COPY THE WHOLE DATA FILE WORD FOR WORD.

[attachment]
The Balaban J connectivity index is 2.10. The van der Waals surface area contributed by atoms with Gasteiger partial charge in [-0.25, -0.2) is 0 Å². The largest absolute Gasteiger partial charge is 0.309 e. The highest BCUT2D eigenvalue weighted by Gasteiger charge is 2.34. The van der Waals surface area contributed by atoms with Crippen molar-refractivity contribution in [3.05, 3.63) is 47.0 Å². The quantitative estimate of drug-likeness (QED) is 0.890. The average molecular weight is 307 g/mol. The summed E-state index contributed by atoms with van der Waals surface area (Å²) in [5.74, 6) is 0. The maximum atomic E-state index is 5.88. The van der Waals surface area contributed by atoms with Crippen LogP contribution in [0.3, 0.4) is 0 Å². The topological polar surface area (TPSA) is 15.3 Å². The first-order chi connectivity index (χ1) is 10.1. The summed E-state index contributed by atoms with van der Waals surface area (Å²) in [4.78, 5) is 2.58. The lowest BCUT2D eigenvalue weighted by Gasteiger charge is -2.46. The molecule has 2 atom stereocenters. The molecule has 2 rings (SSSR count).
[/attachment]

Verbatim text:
The Balaban J connectivity index is 2.10. The van der Waals surface area contributed by atoms with Gasteiger partial charge in [-0.25, -0.2) is 0 Å². The largest absolute Gasteiger partial charge is 0.309 e. The highest BCUT2D eigenvalue weighted by Gasteiger charge is 2.34. The van der Waals surface area contributed by atoms with Crippen molar-refractivity contribution in [3.05, 3.63) is 47.0 Å². The quantitative estimate of drug-likeness (QED) is 0.890. The average molecular weight is 307 g/mol. The summed E-state index contributed by atoms with van der Waals surface area (Å²) in [5.74, 6) is 0. The maximum atomic E-state index is 5.88. The van der Waals surface area contributed by atoms with Crippen LogP contribution in [0.3, 0.4) is 0 Å². The topological polar surface area (TPSA) is 15.3 Å². The first-order chi connectivity index (χ1) is 10.1. The summed E-state index contributed by atoms with van der Waals surface area (Å²) in [4.78, 5) is 2.58. The lowest BCUT2D eigenvalue weighted by Gasteiger charge is -2.46. The molecule has 2 atom stereocenters. The molecule has 2 rings (SSSR count).